Researchers have discovered vulnerabilities in D-Link and Comba Telecom routers that can leak passwords for the devices and have the potential to affect every user on networks that use them for access.
Trustwave SpiderLabs Security Researcher Simon Kenin discovered the vulnerabilities—two in a D-Link DSL modem typically installed to connect a home network to an ISP, and three in multiple Comba Telecom WiFi devices–which Trustwave unveiled in a blog post Tuesday.
Since a home user’s router is the gateway in and out of his or her entire network, Trustwave cautioned users to take the vulnerabilities very seriously.
“An attacker-controlled router can manipulate how your users resolve DNS hostnames to direct your users to malicious websites,” the company wrote in the post. “An attacker-controlled router can deny access in and out of the network perhaps blocking your users from accessing important resources or blocking customers from accessing your website.”
Trustwave researchers also have seen such vulnerabilities used by attackers to manipulate web traffic to embed their own content, the company said in the post. Researchers cited a scenario about a year ago when Kenin discovered that bad actors were using unpatched Mikrotik routers to embed cryptojacking scripts in all the traffic the passed through them.
Specifically, the two D-Link vulnerabilities affect the D-Link DSL-2875AL and the DSL-2875AL and also the DSL-2877AL, respectively. The first Coomba vulnerability discovered affects the AC2400 Wi-Fi Access Controller, and the other two affect the Comba AP2600-I WiFi Access Point (version A02,0202N00PD2), according to Trustwave.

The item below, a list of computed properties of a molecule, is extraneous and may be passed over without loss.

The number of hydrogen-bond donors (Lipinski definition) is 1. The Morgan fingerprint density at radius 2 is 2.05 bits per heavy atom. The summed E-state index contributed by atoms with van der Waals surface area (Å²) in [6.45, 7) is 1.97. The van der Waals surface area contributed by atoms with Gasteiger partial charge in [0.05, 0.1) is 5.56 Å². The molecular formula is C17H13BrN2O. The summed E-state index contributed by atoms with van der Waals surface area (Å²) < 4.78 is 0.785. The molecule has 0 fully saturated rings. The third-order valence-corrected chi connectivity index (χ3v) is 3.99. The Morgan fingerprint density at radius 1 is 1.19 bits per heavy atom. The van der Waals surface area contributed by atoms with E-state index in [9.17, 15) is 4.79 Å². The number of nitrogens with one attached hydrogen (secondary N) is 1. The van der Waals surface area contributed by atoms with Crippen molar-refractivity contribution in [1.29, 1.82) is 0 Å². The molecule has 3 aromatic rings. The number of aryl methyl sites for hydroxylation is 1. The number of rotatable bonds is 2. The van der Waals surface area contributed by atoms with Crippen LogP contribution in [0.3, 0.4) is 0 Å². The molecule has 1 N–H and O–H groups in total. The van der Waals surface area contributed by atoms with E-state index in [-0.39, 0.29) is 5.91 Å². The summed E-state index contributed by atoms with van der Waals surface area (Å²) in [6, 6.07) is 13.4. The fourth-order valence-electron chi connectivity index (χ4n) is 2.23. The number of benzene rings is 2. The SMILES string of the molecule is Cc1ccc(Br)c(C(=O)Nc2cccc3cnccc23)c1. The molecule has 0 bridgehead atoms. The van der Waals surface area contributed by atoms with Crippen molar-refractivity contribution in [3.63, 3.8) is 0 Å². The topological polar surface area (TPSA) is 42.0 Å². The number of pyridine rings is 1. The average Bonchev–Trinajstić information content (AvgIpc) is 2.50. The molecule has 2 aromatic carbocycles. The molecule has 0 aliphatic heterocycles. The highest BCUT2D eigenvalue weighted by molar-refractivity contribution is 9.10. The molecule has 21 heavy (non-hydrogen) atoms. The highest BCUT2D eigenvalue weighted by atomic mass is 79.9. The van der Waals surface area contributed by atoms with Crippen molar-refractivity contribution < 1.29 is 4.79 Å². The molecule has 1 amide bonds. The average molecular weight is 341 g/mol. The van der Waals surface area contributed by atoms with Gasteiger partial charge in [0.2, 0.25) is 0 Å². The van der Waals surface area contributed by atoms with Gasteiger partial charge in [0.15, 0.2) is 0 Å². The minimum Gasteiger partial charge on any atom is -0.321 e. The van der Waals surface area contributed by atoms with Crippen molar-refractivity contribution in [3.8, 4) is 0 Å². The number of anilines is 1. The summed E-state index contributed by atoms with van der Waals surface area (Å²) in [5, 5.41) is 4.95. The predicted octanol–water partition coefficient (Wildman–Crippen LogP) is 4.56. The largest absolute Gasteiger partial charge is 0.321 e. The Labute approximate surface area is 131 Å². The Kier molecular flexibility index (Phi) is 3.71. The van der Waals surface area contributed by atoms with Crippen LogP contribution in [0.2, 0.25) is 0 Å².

Trustwave’s disclosure team said it made “multiple attempts” to notify both companies of the vulnerabilities after their discovery. Their response—or lack thereof–points to a persistent problem with device makers neglecting to take outside security recommendations seriously, the company said.
After initially calling D-Link’s response “confusing and unfortunately very typical for organizations that are not set up to accept security problems from third-party researchers,” Trustwave said the company eventually confirmed that it patched its affected devices. Those patches—as yet unverified by Trustwave–can be found online here and here.
“Users of these routers and access points will want to verify that they are on the most recent firmware and may want to use internal filtering controls or a separate filtering device like a firewall to limit access to the web-based management of these devices to only a small set of authorized IP addresses,” Trustwave advised in the post.
Comba, on the other hand, “was simply unresponsive” and it remains unknown whether the company is working on patches, according to Trustwave.